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Prime gaps

  1. May 24, 2008 #1
    I hope I am correct in saying that Bertrand's postulate can be rephrased this way: the maximum prime gap following prime p is p-3, if p > 3.

    Is this the closest proven result for the maximal prime gap?
    Wolfram MathWorld mentions 803 as a large known prime gap following 90874329411493, and 4247 following 10^314-1929 !
     
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  3. May 24, 2008 #2
  4. May 24, 2008 #3

    CRGreathouse

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    Of course that is not even close to the expected maximal prime gap, which should be on the order of [itex](\log p)^2.[/itex]

    Using the bounds of Dusart (along with the classical bound of Rosser) it should not be hard to show that [itex]p_{n+1}-p_n<2n+(1+\varepsilon)\log n[/itex] for some value like [itex]\varepsilon=0.1[/itex].* This is [itex]O(n/\log n),[/itex] so only slightly better than the bounds from Bertrand & Tchebychev.

    There are asymptotic results that are far better, showing [itex]p_{n+1}-p_n<p_n^{1/2+\eta}[/tex] for small rational [itex]\eta[/itex] and sufficiently large n.

    * If I have not miscalculated, the bound is [tex]2n+\log n+(1+\varepsilon_0)\log\log n+\varepsilon_1n+\varepsilon_2[/tex] for various [tex]\varepsilon\to0[/tex]. These are values like [tex]\log(n+1)-\log(n),[/tex] for example.
     
  5. May 25, 2008 #4
    Thanks.
    Why are the two prime gap lengths, 803 and 4247, quoted from Wolfram MathWorld (under "Prime Gaps"), odd numbers?
     
  6. May 25, 2008 #5
    Is Goldbach's conjecture difficult to prove because there isn't a tight enough upper bound for prime gaps?
    Is it possible to construct a sequence a(n) of odd numbers, with a gap, depending on, and increasing with, n, between a(n+1) and a(n), such that all even integers greater than a given number can be written as the sum of two terms of a(n)? If it could be shown that a(n+1) - a(n) >= the maximal prime gap following the nth prime, would that prove the conjecture?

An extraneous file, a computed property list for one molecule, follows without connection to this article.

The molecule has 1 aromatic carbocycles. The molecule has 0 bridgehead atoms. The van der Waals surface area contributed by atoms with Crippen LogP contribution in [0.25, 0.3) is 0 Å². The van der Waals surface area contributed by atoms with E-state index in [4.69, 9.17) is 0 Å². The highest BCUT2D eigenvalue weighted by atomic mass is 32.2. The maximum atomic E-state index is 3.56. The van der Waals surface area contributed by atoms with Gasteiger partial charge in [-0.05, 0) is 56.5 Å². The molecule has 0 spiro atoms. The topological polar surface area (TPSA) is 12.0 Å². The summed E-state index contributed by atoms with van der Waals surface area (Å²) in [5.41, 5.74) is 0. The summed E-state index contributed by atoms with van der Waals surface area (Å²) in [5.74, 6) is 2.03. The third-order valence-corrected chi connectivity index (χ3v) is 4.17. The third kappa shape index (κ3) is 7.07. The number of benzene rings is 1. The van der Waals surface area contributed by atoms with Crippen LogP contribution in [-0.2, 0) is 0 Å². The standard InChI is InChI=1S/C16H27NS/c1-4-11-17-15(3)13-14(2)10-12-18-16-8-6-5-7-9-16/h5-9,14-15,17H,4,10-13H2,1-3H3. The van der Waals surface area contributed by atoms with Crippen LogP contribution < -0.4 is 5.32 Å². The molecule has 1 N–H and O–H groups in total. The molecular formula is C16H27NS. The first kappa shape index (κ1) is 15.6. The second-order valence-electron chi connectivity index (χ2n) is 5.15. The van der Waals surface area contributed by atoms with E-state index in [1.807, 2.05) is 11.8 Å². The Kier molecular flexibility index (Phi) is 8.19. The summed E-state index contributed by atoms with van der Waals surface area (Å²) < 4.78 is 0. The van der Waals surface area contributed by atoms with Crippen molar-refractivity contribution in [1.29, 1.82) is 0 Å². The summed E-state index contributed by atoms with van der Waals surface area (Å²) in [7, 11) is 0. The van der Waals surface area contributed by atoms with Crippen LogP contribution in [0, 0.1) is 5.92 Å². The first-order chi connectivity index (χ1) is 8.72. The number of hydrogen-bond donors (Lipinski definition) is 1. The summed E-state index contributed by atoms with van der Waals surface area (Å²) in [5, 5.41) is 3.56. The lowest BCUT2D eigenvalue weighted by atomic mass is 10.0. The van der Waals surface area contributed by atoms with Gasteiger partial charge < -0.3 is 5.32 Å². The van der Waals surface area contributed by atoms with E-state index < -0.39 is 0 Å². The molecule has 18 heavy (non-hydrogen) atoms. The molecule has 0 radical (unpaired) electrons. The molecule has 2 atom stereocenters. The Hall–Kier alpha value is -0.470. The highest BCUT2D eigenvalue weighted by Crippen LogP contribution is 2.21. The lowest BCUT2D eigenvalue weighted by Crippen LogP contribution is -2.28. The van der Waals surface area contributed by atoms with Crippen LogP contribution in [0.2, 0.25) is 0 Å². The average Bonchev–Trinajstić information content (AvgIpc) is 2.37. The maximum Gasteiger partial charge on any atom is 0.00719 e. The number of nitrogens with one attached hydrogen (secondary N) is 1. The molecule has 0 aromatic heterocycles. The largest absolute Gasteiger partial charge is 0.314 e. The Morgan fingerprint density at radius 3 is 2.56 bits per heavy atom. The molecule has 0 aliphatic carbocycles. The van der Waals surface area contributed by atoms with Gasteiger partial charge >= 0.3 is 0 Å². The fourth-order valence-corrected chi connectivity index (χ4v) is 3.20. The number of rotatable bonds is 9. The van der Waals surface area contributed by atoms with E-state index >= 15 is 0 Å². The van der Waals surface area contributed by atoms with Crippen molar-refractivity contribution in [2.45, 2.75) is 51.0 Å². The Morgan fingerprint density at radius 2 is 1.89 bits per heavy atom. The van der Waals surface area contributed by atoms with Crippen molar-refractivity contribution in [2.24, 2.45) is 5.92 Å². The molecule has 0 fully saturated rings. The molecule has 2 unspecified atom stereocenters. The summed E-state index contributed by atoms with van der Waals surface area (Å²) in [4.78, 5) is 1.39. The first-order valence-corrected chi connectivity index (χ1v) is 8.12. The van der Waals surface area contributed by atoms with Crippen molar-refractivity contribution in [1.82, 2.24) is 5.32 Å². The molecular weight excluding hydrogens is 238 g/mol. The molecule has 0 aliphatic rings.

Last edited: May 25, 2008
  7. May 25, 2008 #6

    CRGreathouse

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    Their definition of a prime gap differs from the more common ("standard") one by 1.
     
  8. May 25, 2008 #7

    CRGreathouse

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    It's hard to prove because nontrivial additive facts about the primes are hard to come by. Primes 'work' multiplicatively, so addition is a bit unnatural.
     
  9. Jun 22, 2008 #8
    Goldbach conjecture and prime gaps

    Well, that's possible because anything's possible, but it doesn't seem very likely to me anyway. If there are heuristic arguments indicating that this might be the case, I would like to know about them.

    Page 35 of Manin and Panchishkin indicates gives heuristic arguments indicating that Goldbach's conjecture might follow from the application of the Hardy-Littlewood circle method developed by Hardy and Littlewood and applied by Hardy, Littlewood and Ramanujan to obtain the Hardy-Ramanujan asymptoic formula for the partition function. As far as I know, that is the current "conventional wisdom" in the field.

    However, recent events insert a large degree of uncertainity.

    Namely, when Frey presented his now-famous curve with a heuristic argument that if the modularity conjecture could be proven then FLT would follow, the conventional wisdom was that the signifiance of the Frey curve (so-called because although many people had studied and published results on that curve before Frey - as far back as the early 20th century, none said anything that suggested any possibility of using the Frey curve to prove the FLT, as far as I know) was that we were generations away from proving the modularity conjecture.

    Wiles stood up at one of the meetings where Frey presented his curve and expressed the opposite opinion; namely that the modularity conjecture would be the path to the (first) proof of FLT. Everybody in the room disagreed with Wiles opinion.

    However, when Ribet and Serre's formal proof of Frey's heuristic claims came out, the prevailing opinion among algebraic geometric number theorists changed to consider Wiles opinion as a real option. Wiles, of course, proved he was (almost) right in 1993, and finished the job as kind of a group effort but especially with Taylor in 1994.

    A similar thing happened a few years later with the Poincare conjecture.

    So, my guess is that the "prevailing wisdom" now is that "anything is possible."

    Deacon John
     
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